Unfortunately, that wasn’t the only bad news that broke this week. The first shoe dropped on Wednesday, when Troy Lee Designs/Red Bull KTM announced that Alex Martin, currently second in 250MX points, would miss Washougal after injuring his collarbone and scapula earlier this week in Florida. Then came the news that Cooper Webb injured his meniscus in the second moto last Saturday at Millville and would not make the trip to Washougal. Webb said on Instagram last night that he expects to return for the final three rounds. Finally, Racer X learned that Jason Anderson would also miss this weekend due to a road rash injury on his hands sustained in a road bike accident prior to Millville. It’s been a rough few weeks for Anderson, as he suffered a big crash in Florida prior to Southwick, and pulled the plug after attempting first practice.
On Sunday, the racing world lost three-time FIM Motocross World Champion Gennady Moiseev, who passed away at the age of 69. During his career, Moiseev collected three World Championships (1974, 1977, and 1978) and was a member of the winning Russian team at the 1978 Motocross des Nations. After his career, Moiseev went on to manage the Russian Motocross des Nations teams in the early 1990s and in December 2000 was elected president of the Russian Motorcycle Federation.
There was some positive news, though. Team Puerto Rico announced a three rider all American squad for the Motocross of Nations. Thomas Covington and Darian Sanayei, both of whom currently compete in the FIM Motocross World Championship in MX2, will join Justin Starling on the team. New Zealand has also announced their team, led by veteran Cody Cooper.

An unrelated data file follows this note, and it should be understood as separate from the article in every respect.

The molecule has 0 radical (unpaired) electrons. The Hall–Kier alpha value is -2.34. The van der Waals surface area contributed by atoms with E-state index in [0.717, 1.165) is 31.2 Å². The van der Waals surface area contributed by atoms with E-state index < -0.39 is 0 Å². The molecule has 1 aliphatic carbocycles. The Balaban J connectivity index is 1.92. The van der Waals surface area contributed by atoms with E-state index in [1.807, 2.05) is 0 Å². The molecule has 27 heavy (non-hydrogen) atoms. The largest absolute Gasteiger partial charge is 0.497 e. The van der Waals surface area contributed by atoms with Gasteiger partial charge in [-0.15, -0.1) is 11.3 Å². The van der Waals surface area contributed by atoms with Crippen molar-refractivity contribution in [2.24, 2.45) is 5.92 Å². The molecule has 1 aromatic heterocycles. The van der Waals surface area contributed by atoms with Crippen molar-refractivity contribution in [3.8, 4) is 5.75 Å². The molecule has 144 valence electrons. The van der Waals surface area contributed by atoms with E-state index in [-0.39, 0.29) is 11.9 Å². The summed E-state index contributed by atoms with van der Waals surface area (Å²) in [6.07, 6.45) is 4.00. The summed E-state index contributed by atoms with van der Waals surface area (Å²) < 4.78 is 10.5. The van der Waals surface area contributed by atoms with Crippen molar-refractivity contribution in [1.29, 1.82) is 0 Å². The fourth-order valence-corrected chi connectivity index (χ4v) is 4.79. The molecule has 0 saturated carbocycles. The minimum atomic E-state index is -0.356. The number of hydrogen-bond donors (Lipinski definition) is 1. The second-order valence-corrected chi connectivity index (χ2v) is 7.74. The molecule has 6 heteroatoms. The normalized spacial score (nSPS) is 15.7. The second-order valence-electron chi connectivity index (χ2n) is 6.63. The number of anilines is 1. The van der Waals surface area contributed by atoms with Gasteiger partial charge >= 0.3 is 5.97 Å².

Pro Perspective (Jason Thomas)
This Motocross of Nations situation is really getting messy. A month ago, it seemed pretty straight forward that we would have our choice from Zach Osborne, Eli Tomac, Jason Anderson, and Blake Baggett. Having options was a huge coup for Team USA and put us in a great position to win. Sitting here today, though, we are in a predicament. Osborne is still the easy choice for MX2, but the rest of the team is in a tailspin. Tomac has scheduling issues with the USGP and Monster Energy Cup in his contract and that doesn't leave a lot of down time, just like last season. Baggett is dealing with a thumb injury that looks to be getting fixed as soon as this series ends. Anderson is about to miss his third straight race after a big crash before Southwick, and he has surgery for a plate in his foot planned as soon as the season is over. Those situations basically just may have removed the benefit of options. We are now in a spot where we have to evaluate everyone.
So, who's next? Justin Barcia could be in this mix, but with a team switch looking imminent, I don't think he would be in a great position to peak in late September. Cooper Webb was my most likely choice but now he is injured with a meniscus tear. So, who knows? Every time I feel like a clear picture begins to appear, someone goes down to injury. We still have two months until it's go time but these decisions need to be made in August to give prep time for teams and riders. This MXoN is a huge effort and cost to teams which can't just happen overnight.
Whatever happens, I hope we can send the best team possible. We have lost five years in a row. I hope we don't suffer a sixth. If we take our best guys and we get beat, hey, that's racing and kudos to whoever wins. If we take a battered group of guys that aren't into the race to begin with, that's just a disservice to the whole event. Hopefully our guys heal up and are ready for this year.